Scientists study consumers’ detection threshold
By Food in Canada magazine staffBusiness Operations Research & Development
Using milk and dark chocolate, food scientists find consumers don’t always dislike a food because they detect something different
University Park, Penn. – Food scientists at Penn State have found that consumers who love milk chocolate are much less accepting of bitter tastes.
In a test of bitterness rejection levels in chocolate, people who prefer milk chocolate quickly detected and disliked milk chocolate with a bitter substance added to it.
Fans of dark chocolate, however, had a significantly higher tolerance to the added bitterness.
“In some cases, you may be able to detect a change in the taste of your food, but that might not necessarily lead to disliking the product,” says Meriel Harwood, a food science graduate student.
“However, almost immediately, people who preferred milk chocolate indicated they tasted something different and they didn’t like it.”
The researchers divided a group of participants into two groups based on their self-identified preferences in chocolate, says Penn State.
A total of 43 people told researchers they preferred milk chocolate, and 42 said they preferred dark chocolate.
Participants tried a series of pairs of dime-size chocolate samples. In each pair, one sample contained sucrose octaacetate (SOA), a bitter-tasting substance, and the other did not. In each successive pair, the next samples contained increasing amounts of SOA.
The milk chocolate group quickly rejected the samples with SOA, while the dark chocolate group did not, says Harwood. The dark chocolate group had a rejection threshold more than 2.5 times the rejection threshold level of those who prefer milk chocolate.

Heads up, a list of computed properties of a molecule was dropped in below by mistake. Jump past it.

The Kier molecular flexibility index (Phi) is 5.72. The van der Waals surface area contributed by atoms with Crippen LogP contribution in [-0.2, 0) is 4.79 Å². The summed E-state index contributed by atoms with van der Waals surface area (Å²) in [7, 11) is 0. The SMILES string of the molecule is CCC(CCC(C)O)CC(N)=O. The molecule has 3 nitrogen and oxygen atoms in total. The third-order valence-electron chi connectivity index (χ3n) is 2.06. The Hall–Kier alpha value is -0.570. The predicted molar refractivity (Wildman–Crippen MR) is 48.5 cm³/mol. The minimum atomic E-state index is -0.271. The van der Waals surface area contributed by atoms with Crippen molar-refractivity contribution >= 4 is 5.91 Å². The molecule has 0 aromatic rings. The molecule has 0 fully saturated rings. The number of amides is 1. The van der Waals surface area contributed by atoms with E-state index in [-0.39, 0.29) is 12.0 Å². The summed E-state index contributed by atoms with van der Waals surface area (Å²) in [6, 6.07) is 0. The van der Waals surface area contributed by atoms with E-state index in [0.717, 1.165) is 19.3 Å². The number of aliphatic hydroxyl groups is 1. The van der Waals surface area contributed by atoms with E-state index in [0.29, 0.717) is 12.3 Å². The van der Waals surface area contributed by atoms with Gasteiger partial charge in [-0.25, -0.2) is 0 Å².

Harwood says that tests of rejection thresholds in food may be a simpler and more direct way to test food acceptability rather than measuring when the consumer can taste something different – detection thresholds.
The detection threshold test is one of the most common taste tests used in sensory science and is usually paired with affective, or consumer, testing to determine preferences.
People do not always dislike a food because they detect something different, even if that difference may be considered a defect or undesirable attribute, explains Harwood.
“There may be a disconnect between preferences and the ability to detect tastes, like bitterness,” says Harwood. “In other words, using detection threshold tests may not predict consumer acceptability.”
Harwood adds that rejection threshold tests may lead to cost-savings for the food industry.
Cost-savings for processors
Rather than disposing products that are thought to be undesirable and wasting costly materials, researchers could use rejection thresholds to find out whether consumers will object to the taste of a product.
Food manufacturers may also be able to use alternative ingredients, such as sugar or salt replacements, if they can first identify a rejection threshold level for those ingredients in products. This could give product developers more versatility when they create recipes.
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